A First Aid Guide For Shoulder Injuries - N8 Family Chiropractic

A First Aid Guide For Shoulder Injuries

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The shoulder is a complex and versatile joint that plays a vital role in our movement. The shoulder has four parts: the clavicle, the scapula, the humerus, and the glenoid fossa. The joint in the shoulder is a type that is called a ball and socket. The ball is the top of the upper arm bone or humerus, and the socket is part of the shoulder blade or scapula. The shoulder can rotate in many directions because of its unique anatomy. Muscles and ligaments attach to the ball and hold it in place within the socket. The shoulder also has a lot of range of motion because of its loose conformation. This allows us to do things like reach up high or swing our arms around without much restriction. But with a great range of motion comes added risk for injury.  

PRICE 

The PRICE principle is a crucial step in the treatment of most acute and chronic injuries. This approach can help adults and children. Here are six words that summarize it: protection, rest, ice, compression, and elevation. 

Keep In MindShoulder Injury

PRICE is the basic principle of emergency first-aid for shoulder injuries. Remember to always tailor it to the type of injury. If a serious issue in progress is suspected, contact for help immediately.

Protect

It is important to take steps to ensure that you don’t sustain additional injuries. If you are in an area that is not safe, move to a safer place immediately. This could mean finding an open space if you’re outdoors.

This could also mean protecting the injured area by wearing a sling or tying a scarf or towel around it to keep it safe. 

Rest

Avoid doing any movement with your injured shoulder for up to 48 hours to assist in the healing process and prevent further damage. Rest the area by placing it in a neutral position. Do not lift the arm or twist the shoulder, as this may aggravate the condition and lead to a more severe injury. 

Ice

Sprains, strains, and other injuries often result in pain, inflammation, and swelling. One way to help reduce these symptoms and promote healing is to apply an icepack to the injured area. Icing helps to reduce swelling and inflammation, which can speed up the healing process. Apply the icepack to the injury for 20 minutes every other hour for the first 24 hours of the injury. Avoid applying the ice directly to the skin for too long, as this may cause frostbite.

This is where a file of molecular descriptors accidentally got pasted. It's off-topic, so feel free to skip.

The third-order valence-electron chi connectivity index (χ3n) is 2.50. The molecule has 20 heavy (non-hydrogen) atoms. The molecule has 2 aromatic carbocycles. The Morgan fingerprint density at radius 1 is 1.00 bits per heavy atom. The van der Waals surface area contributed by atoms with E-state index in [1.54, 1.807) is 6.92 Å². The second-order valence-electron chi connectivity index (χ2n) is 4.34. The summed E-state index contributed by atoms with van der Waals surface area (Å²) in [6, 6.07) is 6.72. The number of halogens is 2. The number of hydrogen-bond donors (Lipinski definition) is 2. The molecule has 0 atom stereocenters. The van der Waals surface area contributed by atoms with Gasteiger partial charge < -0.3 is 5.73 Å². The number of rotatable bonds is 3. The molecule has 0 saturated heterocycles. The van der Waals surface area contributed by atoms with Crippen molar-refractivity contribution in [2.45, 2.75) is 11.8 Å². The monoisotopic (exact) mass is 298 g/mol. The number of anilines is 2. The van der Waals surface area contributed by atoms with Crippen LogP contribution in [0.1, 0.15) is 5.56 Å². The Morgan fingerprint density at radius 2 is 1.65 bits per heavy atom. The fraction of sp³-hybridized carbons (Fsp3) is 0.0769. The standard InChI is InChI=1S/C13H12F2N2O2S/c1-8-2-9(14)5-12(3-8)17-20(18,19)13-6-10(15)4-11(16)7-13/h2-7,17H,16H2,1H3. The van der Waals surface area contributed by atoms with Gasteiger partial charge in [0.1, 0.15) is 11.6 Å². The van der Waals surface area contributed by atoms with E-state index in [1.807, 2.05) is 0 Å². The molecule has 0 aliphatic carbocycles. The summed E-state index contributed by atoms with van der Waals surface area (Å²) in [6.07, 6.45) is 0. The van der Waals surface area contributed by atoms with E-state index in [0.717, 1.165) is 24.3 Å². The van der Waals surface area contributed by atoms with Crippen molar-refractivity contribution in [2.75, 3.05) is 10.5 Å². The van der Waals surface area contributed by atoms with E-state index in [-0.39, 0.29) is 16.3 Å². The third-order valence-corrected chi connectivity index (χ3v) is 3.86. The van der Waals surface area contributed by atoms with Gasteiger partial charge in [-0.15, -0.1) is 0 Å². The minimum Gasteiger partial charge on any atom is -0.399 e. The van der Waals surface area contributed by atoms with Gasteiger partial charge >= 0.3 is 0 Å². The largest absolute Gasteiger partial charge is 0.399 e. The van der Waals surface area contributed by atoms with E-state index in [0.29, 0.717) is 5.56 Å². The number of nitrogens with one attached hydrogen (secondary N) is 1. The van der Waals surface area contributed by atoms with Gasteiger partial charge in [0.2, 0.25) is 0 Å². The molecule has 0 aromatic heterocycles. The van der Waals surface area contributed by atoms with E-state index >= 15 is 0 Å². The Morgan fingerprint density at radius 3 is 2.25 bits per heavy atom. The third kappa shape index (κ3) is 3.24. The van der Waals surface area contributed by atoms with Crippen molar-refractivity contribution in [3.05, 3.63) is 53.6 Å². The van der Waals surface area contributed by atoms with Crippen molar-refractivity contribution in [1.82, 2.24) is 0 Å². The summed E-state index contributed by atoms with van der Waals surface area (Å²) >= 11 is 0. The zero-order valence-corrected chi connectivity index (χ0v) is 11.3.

Compression

Applying compression to the injured area can help reduce swelling and inflammation, which can speed up the healing process. Do this within the first few days after getting injured. Compression might not be easy on the shoulder joint. Use an elastic bandage to wrap and support the shoulder joint in the early stages.

Elevation

It is proven that elevation prevents the build-up of fluids to the injury, which in turn causes swelling. Elevating the injury above heart level allows gravity to help move the fluid away from the area. 

Get Checked By A Doctor

A serious shoulder injury needs to be checked by the doctor immediately. Take note of the below scenarios to know when to consult a doctor.

  •  Pain that does not go away with medicine.
  • Pain that keeps on recurring.
  • Inability to lift the arm even after a few days of rest.
  • Weakness of the arms and hands on the affected shoulder.
  • A sensation that the shoulder joints have been dislocated.

 

Have you suffered a shoulder injury? We can help with the treatment and rehabilitation. Book an appointment with us today at N8 Family Chiropractic

 

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Resources:

https://www.healthline.com/health/shoulder-pain-remedies#signs-to-see-a-doctor

https://www.sportsinjuryclinic.net/sport-injuries/shoulder-pain/first-aid-shoulder-injuries

https://fittoplay.org/body-parts/shoulder/first-aid-for-shoulder-injuries/